The word “photography” was created from the Greek roots φωτός (phōtos), genitive of φῶς (phōs), “light” and γραφή (graphé) “representation by means of lines” or “drawing”, together meaning “drawing with light” – or “painting with light”. As drawing and painting are used not only for accurate reproduction but as an art form to represent creativity, visions, ideas and much more, this applies to photography as well. And here is where it starts: to make a picture from a plain photo.
Out of the camera, a photo shows a two dimensional version of what you have seen. Imagine that if you look at a photo, it helps you to recall your feelings, your mood, how it smelled there… all the impressions you had when you were at that location. If someone else looks at the same photo, all the impressions are missing – all one sees is colors and shapes. But a picture is much more: it should connect the viewer to something, give an impression, wake some feelings… bring him to the place you want to show.
There are many people convinced that in real photography the picture has to be perfect right out of the camera and that any modifications should not be needed. One argument is that in the analog times, it was like that and no post processing was done either. WRONG! In the times, when photos got to paper in a dark, dimly red lit room, the artist was doing more than only a copy from the film: The picture was cropped, straightened, bright parts were partially darkened with a feather, chemicals were added for color effects, double exposure, etc. A bunch of tricks, which helped to make the picture perfect or alter it to the wishes of the photographer. Even adding or removing subjects to or from a picture was done – just in a more manual way (double exposure or with the help of a scalpel).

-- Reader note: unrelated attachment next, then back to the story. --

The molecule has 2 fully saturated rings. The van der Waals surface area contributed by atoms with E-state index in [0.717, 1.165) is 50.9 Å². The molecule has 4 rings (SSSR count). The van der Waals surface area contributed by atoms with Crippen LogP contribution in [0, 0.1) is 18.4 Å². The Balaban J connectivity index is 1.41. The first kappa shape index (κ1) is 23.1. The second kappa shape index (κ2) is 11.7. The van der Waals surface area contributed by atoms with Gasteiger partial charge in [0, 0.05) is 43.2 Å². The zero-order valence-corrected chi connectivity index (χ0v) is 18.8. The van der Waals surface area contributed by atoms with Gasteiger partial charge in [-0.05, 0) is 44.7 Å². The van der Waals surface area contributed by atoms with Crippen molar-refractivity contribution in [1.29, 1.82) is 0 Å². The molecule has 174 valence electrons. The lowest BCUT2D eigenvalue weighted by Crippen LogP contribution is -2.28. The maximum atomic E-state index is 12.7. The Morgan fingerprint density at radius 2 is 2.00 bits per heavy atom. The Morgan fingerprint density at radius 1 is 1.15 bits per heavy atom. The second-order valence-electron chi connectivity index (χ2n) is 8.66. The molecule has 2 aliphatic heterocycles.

So what is the change? The photos are bits and bytes instead of film and all the hardware tools needed in the past moved to software. And they got manifold. If there is a saw, you don’t cut the tree with a rock just because it was done this way in the far past. We use the tools we know to get the result we want.
If you browse through the pictures on my site, you will quickly realize that I process all of my photos. This is not because I’m not satisfied with what the photo shows – but because I want to create a mood. I try to find a way to get you into the picture I create, yet try to reproduce some of the impressions I had when taking the photo- even create something completely new from my fantasy and with the photo I have. This is a creative process and it’s only limited by my imagination and the tools I have available (or I’m able to use).